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Throwflame launches controversial 'Thermonator' flamethrower robot dog

In a move that is already generating significant controversy, Throwflame has begun selling the Thermonator - a four-legged robot equipped with an integrated flamethrower system. The product, with a price tag of $9,420, is being marketed as a versatile solution for wildfire control, agricultural management, environmental conservation, snow/ice removal, and even entertainment effects.



The Thermonator combines Throwflame's existing ARC flamethrower technology with a mobile robotic platform based on the Unitree Go2 quadruped robot. The ARC flamethrower, powered by gasoline or napalm, is mounted on top of the robot "dog" and can unleash streams of fire at targets up to 30 feet away.

According to Throwflame, the robot features LIDAR mapping for navigation, obstacle avoidance, laser aiming assist, and a first-person view camera that allows for remote control via a smartphone app over Bluetooth and WiFi. With the flamethrower attached, the 27kg Thermonator has a battery life of under an hour, half that of the robot alone.

The company first teased the product last summer with promised Q3 2023 deliveries. Now available for purchase, the Thermonator represents a new futuristic paradigm of robotic firepower, for better or worse.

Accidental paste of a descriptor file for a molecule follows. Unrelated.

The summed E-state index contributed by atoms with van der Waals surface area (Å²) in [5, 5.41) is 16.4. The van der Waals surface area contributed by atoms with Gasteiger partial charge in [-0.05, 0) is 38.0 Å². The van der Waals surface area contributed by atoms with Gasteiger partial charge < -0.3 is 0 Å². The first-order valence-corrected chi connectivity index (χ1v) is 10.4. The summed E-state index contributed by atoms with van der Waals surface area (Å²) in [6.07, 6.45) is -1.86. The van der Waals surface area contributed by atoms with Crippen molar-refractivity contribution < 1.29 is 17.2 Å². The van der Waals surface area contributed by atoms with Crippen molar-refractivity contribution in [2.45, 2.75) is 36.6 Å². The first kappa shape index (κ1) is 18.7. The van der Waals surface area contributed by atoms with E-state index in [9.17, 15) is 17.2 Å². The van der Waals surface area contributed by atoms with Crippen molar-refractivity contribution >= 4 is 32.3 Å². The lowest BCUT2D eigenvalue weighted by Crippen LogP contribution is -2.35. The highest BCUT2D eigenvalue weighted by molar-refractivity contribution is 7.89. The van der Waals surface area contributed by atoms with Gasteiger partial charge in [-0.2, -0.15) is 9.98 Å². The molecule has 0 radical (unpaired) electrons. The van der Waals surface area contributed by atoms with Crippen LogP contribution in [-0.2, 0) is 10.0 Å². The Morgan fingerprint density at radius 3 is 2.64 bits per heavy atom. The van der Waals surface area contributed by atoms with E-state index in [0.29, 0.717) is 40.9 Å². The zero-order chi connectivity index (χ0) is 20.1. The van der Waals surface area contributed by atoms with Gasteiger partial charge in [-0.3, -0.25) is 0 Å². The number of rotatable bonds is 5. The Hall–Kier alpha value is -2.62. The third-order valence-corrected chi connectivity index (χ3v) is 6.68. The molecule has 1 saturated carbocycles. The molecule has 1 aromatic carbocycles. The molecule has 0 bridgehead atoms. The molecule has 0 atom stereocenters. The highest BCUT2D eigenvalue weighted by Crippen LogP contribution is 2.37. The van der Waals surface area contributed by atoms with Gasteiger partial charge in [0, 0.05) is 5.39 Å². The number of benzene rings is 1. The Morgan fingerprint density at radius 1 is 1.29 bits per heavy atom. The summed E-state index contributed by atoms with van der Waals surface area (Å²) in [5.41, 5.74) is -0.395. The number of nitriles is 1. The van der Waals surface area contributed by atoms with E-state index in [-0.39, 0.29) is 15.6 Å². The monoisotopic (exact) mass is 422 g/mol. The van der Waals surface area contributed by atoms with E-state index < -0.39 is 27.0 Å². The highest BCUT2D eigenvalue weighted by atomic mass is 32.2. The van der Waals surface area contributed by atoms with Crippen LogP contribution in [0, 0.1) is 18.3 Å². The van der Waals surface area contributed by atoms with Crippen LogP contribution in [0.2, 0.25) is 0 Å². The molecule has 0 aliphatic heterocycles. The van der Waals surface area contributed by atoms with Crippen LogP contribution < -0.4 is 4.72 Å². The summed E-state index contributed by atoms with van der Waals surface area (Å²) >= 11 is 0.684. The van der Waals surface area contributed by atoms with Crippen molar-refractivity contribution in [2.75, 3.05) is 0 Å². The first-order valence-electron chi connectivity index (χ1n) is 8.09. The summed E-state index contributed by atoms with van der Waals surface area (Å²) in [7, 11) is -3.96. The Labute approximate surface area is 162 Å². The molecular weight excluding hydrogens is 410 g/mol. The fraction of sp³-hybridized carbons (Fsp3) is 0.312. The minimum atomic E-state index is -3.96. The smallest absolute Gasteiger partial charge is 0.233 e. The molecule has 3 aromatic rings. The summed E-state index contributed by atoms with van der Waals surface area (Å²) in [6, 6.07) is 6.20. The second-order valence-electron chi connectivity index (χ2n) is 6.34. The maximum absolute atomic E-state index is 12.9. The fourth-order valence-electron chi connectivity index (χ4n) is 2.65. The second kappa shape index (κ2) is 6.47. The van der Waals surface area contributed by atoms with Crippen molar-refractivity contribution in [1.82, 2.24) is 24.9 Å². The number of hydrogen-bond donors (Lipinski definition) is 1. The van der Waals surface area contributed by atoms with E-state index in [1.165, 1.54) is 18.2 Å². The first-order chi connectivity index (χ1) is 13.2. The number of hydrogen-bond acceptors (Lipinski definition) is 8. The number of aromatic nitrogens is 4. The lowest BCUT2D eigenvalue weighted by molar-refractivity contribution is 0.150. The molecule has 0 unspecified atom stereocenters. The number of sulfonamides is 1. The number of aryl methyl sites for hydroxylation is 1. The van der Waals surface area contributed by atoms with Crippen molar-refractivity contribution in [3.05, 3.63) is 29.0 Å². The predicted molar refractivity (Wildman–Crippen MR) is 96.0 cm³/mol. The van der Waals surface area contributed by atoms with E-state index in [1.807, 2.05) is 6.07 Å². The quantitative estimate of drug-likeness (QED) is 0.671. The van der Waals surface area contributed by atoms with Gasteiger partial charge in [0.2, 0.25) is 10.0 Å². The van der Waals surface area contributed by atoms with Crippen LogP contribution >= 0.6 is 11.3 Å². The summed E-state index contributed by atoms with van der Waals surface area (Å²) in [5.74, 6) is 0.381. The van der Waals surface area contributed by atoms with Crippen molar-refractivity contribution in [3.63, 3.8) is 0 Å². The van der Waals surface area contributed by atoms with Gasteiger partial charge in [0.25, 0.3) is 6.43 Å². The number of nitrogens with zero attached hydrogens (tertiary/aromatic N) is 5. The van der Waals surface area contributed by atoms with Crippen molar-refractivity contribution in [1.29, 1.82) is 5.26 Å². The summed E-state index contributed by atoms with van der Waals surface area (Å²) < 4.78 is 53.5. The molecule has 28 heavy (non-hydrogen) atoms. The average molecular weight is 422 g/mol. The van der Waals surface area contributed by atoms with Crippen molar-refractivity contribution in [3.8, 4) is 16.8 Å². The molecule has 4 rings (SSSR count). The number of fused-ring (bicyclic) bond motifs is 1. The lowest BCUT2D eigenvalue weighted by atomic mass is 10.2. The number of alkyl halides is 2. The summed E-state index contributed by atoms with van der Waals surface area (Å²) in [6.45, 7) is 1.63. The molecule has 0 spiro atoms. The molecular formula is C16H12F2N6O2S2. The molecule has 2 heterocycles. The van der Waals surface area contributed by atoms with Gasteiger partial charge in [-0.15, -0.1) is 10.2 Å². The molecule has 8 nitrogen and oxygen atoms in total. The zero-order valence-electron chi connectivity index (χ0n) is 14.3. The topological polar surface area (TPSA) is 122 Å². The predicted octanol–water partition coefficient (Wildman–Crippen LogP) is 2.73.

"The future of fire delivery has arrived," Throwflame boldly claims, touting the robot's combination of remote operation, extended range, and high-tech guidance capabilities.

While marketed primarily for utilitarian purposes like controlled burning, this unprecedented melding of robotics and incendiary weaponry is already drawing criticism from security experts and citizen advocacy groups.

"Putting powerful incendiary capability into an unmanned robot system raises a number of very concerning issues," warned robotics policy analyst Zia Manyika. "Issues of uncontrolled fire, potential weaponization and drone attacks, and the psychological effects of this kind of robotic force are all things we should be critically examining."

Indeed, the Thermonator lands in a legal grey area in the US. While regulated at the federal level, flamethrowers are effectively unregulated "tools" in 48 states with only California and Maryland restricting possession. There are currently no specific federal laws governing armed robots like the Thermonator for civilian use.

"We're entering unstable ground in terms of legal and ethical principles," added Manyika. "Policy around public robot uses and armed unmanned systems badly needs to be reformed and catch up with the technology."

Despite the concerns, Throwflame defends the Thermonator as a valuable innovation with practical applications including remote fire control, hazardous material cleaning, roof de-icing, and agricultural prescribed burns. The company stresses that all sales will be carefully vetted to ensure responsible ownership.

As the first units roll out, the Thermonator's impact - both societally and in industries that could benefit from robotic fire capabilities - remains to be seen. But one thing is clear, the boundaries of robotics and unmanned systems have been pushed into uncharted territory, for better or worse.

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